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As the oil market enters uncharted waters, new data technologies offer sorely needed navigation tool

As the oil market enters uncharted waters, new data technologies offer sorely needed navigation tool

The covid-19 pandemic has delivered a brutal shock to an oil and gas industry that was already ailing before the outbreak. Just as importantly, it has also exposed the shortcomings of traditional energy data gathering and market analysis – at a time when data accuracy and integrity are more critical than ever. In this context, new data sources based on satellite imaging and other technologies provide sorely needed transparency that is not commonly available from any other source.

Like the airline, hotel and food service industries, the oil and gas sector has been disproportionately hurt by the pandemic. Oil consumption and economic activity are closely linked, so the slowdown in trade, industry and services due to the pandemic could be expected to ripple through the oil sector and send prices in a tailspin. Given the outsize share of transportation and personal mobility in oil demand, global confinement measures could in fact be expected to impact oil demand even more severely than the broader economic slowdown alone would suggest.

Initial assessments of the oil demand impact of covid-19 by mainstream forecasters were surprisingly subdued. In its March Oil Market Report, the International Energy Agency projected that global oil demand would contract by 2.5 million barrels per day (MMB/d) annually in the first quarter but quickly rebalance, with zero growth in the second quarter followed by a modest recovery in the second half of the year. For the year as whole, demand would show the first contraction since 2009, but the average loss was expected to remain shallow – less than 1 MMB/d, or below 1%. By mid-April, as the severity of the outbreak became clear, the IEA revised its outlook and projected a massive demand loss culminating at 29 MMB/d (30%) in April, and 9,3 MMB/d for the year as a whole.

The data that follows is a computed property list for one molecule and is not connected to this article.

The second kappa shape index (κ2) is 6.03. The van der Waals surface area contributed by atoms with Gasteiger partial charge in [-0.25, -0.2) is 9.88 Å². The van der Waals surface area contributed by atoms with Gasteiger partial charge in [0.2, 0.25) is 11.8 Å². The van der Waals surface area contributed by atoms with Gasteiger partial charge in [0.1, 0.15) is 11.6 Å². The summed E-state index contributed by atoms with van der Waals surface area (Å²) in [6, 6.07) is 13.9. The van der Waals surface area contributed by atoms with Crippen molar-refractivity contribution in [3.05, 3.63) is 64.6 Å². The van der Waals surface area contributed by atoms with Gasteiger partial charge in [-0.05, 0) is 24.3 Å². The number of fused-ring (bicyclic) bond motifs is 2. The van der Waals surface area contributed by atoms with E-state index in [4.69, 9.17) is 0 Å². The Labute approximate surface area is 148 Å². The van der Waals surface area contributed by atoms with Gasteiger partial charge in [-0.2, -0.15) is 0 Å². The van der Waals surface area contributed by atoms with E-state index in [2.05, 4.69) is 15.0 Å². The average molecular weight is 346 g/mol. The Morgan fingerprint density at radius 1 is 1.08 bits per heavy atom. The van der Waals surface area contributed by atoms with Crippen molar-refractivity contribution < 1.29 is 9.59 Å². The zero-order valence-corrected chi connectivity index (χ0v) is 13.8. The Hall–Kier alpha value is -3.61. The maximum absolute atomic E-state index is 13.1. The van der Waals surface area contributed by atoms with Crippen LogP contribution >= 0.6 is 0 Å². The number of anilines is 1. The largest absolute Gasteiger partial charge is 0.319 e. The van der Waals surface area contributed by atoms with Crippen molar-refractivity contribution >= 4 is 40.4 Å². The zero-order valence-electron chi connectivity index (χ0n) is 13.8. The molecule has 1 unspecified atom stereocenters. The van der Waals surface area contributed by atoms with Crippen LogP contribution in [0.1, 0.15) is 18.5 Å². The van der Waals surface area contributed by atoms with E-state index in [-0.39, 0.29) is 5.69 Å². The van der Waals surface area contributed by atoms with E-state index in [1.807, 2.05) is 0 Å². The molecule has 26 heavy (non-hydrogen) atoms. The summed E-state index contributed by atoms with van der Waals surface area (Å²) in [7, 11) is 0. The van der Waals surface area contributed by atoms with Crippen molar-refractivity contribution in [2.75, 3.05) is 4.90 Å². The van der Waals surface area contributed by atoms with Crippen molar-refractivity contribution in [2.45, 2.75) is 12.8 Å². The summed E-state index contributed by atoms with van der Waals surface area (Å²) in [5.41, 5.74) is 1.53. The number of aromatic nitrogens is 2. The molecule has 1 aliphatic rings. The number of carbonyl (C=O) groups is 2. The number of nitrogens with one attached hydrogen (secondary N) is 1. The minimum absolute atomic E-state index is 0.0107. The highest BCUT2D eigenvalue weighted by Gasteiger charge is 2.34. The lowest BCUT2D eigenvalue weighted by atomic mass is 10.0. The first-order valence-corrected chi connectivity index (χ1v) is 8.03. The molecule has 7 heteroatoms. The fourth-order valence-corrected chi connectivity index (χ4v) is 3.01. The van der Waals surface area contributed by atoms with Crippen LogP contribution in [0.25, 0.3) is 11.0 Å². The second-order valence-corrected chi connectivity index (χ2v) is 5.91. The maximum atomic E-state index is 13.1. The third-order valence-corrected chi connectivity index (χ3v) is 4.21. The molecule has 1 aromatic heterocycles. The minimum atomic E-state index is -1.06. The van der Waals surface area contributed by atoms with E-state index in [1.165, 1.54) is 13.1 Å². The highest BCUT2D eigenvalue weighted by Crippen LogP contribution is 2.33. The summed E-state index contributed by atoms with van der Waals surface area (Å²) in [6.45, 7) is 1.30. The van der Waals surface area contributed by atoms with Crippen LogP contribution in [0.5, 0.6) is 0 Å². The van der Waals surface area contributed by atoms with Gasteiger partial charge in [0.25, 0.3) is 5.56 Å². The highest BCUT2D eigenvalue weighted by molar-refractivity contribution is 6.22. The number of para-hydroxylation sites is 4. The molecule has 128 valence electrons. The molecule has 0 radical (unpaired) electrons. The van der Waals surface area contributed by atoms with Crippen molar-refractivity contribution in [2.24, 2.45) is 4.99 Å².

That reassessment made sense on paper. Trouble was that satellite measurements of what was actually happening on the ground never backed it up. Crude oil inventory changes, a good, direct indication of changes in supply and demand balances, showed the market’s oversupply, while staggering by historical standards, never came close to the catastrophic losses projected by the IEA. Even as the IEA and most analysts in both the public and private sectors projected losses of around 30% in April, Kayrros measurements showed crude stock builds averaged less than 10 MMB/d that month, including both changes in onshore storage and in oil on the water – much less if just onshore stocks were factored in. Taking into account smaller builds in product inventories and likely changes in secondary and tertiary oil stocks, this implied demand loss of 15% at the most. In addition, realtime measurements showed the builds quickly reversed, leading to relatively steep draws in May.

Kayrros’ direct observations of on-road traffic and industrial activity around the world, leveraging satellite and geolocation data, further supported this assessment.